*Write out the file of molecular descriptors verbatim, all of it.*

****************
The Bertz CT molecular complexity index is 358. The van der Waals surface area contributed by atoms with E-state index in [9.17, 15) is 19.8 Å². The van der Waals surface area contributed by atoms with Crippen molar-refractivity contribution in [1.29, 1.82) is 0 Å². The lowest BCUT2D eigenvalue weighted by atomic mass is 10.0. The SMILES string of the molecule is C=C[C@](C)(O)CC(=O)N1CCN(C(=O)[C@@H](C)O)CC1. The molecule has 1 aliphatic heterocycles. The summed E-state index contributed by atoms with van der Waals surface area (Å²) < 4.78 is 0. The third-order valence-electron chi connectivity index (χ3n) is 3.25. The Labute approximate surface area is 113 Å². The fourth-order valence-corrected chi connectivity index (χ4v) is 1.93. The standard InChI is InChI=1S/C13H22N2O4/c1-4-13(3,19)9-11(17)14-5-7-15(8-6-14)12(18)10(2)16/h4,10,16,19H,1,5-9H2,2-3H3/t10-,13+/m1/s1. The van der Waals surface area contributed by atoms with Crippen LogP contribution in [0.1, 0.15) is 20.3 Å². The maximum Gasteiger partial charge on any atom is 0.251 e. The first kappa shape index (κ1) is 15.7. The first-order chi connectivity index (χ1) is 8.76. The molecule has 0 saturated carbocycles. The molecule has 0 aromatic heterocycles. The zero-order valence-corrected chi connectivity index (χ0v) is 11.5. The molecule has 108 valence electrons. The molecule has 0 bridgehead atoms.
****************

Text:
The Bertz CT molecular complexity index is 358. The van der Waals surface area contributed by atoms with E-state index in [9.17, 15) is 19.8 Å². The van der Waals surface area contributed by atoms with Crippen molar-refractivity contribution in [1.29, 1.82) is 0 Å². The lowest BCUT2D eigenvalue weighted by atomic mass is 10.0. The SMILES string of the molecule is C=C[C@](C)(O)CC(=O)N1CCN(C(=O)[C@@H](C)O)CC1. The molecule has 1 aliphatic heterocycles. The summed E-state index contributed by atoms with van der Waals surface area (Å²) < 4.78 is 0. The third-order valence-electron chi connectivity index (χ3n) is 3.25. The Labute approximate surface area is 113 Å². The fourth-order valence-corrected chi connectivity index (χ4v) is 1.93. The standard InChI is InChI=1S/C13H22N2O4/c1-4-13(3,19)9-11(17)14-5-7-15(8-6-14)12(18)10(2)16/h4,10,16,19H,1,5-9H2,2-3H3/t10-,13+/m1/s1. The van der Waals surface area contributed by atoms with Crippen LogP contribution in [0.1, 0.15) is 20.3 Å². The maximum Gasteiger partial charge on any atom is 0.251 e. The first kappa shape index (κ1) is 15.7. The first-order chi connectivity index (χ1) is 8.76. The molecule has 0 saturated carbocycles. The molecule has 0 aromatic heterocycles. The zero-order valence-corrected chi connectivity index (χ0v) is 11.5. The molecule has 108 valence electrons. The molecule has 0 bridgehead atoms.